Build relationships with your child’s teacher; the head teacher and governors. Find out who will teach RE/RSE and talk to them about your concerns and religious values.
Join the PTA (parents & teachers association) and consider becoming a parent governor. The more involved you become the more likely you are to have an influence on school policy regarding RE/RSE.
Volunteer e.g. reading support; help out with arts week, interfaith events. It is important to become involved with the school in a positive way, so that way the school are more likely to listen to you when you voice your concerns.
Help out at events e.g. cake sales; summer fairs; fundraising events.
Write to your school expressing your concerns about RE/RSE & ask to be informed and involved at all stages of policy development.
Ask to see the resources the school proposes to use for RSE; ask how, when and where RE/RSE will be taught. You need to be informed and updated about RE/RSE in your school at each stage as your child progresses through the year groups.
Offer to make RE/RSE resources the school can use. Schools will either have to make their own resources or buy them in; if you make your own you are helping the school out and ensuring you have some control over the resources being used.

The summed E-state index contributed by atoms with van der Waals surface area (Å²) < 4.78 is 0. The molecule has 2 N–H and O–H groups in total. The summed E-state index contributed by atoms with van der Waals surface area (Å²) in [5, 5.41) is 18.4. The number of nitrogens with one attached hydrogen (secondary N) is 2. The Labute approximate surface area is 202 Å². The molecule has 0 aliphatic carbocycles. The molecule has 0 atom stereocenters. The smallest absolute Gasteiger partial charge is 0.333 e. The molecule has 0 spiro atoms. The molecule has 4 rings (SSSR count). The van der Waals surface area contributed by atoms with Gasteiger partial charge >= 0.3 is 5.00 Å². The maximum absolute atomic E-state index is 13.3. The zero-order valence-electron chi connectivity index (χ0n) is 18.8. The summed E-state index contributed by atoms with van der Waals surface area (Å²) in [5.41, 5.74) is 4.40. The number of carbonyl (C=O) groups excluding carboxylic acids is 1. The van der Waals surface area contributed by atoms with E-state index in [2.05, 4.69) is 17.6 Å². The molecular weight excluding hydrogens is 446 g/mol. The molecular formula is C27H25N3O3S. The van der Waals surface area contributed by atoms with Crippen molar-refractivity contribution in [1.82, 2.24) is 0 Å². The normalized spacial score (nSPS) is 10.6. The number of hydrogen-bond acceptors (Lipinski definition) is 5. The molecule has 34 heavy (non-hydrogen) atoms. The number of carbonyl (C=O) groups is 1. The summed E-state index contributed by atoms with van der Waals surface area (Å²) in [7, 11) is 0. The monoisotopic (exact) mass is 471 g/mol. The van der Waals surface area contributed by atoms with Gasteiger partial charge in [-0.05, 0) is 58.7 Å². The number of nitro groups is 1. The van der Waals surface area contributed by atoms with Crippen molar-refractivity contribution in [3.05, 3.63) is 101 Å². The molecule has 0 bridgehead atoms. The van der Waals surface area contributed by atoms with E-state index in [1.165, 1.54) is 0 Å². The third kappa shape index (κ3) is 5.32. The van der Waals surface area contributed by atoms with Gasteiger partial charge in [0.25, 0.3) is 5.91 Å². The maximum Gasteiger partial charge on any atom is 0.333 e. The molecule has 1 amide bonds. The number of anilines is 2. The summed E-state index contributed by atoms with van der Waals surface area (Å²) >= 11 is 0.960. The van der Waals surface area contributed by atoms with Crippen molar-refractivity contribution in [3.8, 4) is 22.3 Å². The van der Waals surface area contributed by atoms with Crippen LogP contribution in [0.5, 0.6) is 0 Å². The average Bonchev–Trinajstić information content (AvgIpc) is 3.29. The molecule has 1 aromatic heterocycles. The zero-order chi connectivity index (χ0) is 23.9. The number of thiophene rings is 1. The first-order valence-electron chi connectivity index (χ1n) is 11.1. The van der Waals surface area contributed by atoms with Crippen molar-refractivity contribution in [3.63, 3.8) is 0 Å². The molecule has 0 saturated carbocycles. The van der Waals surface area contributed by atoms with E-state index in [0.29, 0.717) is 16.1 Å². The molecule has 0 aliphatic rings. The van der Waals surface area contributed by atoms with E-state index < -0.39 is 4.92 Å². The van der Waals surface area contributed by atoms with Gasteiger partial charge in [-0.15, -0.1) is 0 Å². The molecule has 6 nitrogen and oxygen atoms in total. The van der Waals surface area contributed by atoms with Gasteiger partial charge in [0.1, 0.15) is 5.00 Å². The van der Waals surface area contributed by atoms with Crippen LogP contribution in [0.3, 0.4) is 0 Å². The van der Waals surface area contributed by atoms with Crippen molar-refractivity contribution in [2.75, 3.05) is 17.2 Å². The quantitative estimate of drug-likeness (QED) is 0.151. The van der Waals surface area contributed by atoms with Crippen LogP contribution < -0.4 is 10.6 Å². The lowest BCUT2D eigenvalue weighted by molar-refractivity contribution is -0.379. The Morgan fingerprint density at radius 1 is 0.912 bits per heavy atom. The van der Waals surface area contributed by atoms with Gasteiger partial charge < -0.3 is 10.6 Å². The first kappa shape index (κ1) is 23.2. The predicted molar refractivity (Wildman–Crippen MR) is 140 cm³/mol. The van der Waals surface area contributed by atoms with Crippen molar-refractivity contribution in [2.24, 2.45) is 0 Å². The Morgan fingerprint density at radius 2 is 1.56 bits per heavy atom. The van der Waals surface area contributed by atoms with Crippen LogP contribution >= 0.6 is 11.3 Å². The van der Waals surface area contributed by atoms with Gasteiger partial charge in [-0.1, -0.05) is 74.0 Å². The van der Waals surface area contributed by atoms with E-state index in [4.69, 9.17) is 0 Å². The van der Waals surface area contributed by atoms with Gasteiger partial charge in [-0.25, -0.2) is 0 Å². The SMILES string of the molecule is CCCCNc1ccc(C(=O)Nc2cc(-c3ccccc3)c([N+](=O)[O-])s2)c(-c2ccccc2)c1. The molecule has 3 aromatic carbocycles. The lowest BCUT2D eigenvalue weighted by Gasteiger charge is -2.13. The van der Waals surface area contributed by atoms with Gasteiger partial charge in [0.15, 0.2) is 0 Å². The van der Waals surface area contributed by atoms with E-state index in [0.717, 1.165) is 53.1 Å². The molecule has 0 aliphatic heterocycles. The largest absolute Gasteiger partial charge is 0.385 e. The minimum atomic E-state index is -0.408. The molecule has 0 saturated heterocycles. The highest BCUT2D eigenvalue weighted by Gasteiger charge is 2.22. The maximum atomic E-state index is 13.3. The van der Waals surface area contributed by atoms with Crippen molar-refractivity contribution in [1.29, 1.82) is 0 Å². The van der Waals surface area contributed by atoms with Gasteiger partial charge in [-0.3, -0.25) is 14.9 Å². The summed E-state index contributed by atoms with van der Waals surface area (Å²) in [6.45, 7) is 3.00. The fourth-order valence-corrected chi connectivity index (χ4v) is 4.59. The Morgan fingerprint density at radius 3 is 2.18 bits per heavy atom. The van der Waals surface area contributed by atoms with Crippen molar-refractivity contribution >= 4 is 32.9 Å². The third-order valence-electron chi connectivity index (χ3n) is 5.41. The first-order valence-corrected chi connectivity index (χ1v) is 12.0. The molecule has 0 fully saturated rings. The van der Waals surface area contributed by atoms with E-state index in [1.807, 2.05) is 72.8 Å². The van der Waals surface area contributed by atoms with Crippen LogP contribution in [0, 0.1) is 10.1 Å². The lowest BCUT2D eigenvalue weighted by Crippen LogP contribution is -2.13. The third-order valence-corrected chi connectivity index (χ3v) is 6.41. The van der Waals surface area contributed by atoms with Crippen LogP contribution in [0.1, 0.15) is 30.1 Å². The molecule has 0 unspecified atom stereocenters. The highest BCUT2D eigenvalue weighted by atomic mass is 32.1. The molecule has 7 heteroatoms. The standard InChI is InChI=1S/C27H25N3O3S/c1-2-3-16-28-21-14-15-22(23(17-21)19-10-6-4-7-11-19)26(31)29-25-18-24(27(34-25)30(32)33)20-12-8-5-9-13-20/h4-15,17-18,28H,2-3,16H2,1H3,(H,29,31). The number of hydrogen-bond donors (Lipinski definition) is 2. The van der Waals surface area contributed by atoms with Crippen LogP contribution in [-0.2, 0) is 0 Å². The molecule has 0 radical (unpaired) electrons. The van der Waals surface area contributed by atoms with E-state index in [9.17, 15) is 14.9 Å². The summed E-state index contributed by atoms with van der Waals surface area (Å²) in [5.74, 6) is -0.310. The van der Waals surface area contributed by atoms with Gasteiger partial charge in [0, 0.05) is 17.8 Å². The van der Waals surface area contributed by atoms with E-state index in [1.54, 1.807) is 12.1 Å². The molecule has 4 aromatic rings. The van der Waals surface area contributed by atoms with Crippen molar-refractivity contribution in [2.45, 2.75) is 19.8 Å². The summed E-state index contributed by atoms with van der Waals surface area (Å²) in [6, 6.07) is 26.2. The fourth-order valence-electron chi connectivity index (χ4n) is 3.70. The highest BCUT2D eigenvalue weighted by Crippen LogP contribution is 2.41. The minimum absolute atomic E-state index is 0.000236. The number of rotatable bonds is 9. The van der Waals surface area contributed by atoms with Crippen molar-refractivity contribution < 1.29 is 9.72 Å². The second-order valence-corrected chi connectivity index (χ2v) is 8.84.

Exercise your right to withdraw your child from SRE/RSE. Explain your reasons to the school and to your child so that they understand.
Group together with other parents who share the same concerns, as a collective voice will more likely be listened to.
Consider sending your child to a faith school, ideally Islamic but otherwise Church of England or Catholic schools that share similar values. However check out their views on RE/RSE and how they will teach it first.
Donate some Islamic children books (e.g. on hijab, marriage, morals etc) to the school. There are numerous books teaching children about lifestyles at odds with Islam; but donating Islamic books to your child’s school you can help provide another viewpoint (see Resources section for some ideas).